Deep venous thrombosis and pulmonary embolism in pregnancy.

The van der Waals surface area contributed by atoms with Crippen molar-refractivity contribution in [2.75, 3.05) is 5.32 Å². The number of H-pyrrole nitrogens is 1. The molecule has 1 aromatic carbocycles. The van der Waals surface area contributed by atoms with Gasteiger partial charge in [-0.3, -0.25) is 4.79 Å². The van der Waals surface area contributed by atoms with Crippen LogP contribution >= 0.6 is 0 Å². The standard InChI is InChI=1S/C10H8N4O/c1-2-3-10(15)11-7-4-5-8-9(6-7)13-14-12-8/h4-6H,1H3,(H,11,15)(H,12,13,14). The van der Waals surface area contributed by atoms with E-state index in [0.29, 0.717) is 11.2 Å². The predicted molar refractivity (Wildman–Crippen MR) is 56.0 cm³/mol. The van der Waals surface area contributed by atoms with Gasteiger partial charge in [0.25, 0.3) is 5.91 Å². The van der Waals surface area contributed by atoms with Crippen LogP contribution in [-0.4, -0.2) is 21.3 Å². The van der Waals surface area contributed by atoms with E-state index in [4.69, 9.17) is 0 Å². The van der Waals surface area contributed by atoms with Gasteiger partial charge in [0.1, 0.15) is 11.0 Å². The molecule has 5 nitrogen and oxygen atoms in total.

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Deep venous thrombosis and pulmonary embolism are relatively frequent occurrences in pregnancy and the postpartum period. The diagnosis of deep venous thrombosis and pulmonary embolism requires accurate objective tests because clinical diagnosis is unreliable. Procedures that expose the fetus to ionizing radiation must sometimes be performed to make an accurate diagnosis; current evidence suggests that the adverse effects to the fetus associated with such procedures are minimal. Heparin is the anticoagulant of choice during pregnancy and is used for both the treatment and prevention of venous thrombosis and pulmonary embolism. Patients with deficiencies of antithrombin III, protein C, or protein S as well as patients with antiphospholipid antibodies are at increased risk for thrombotic complications and require particular vigilance during pregnancy.
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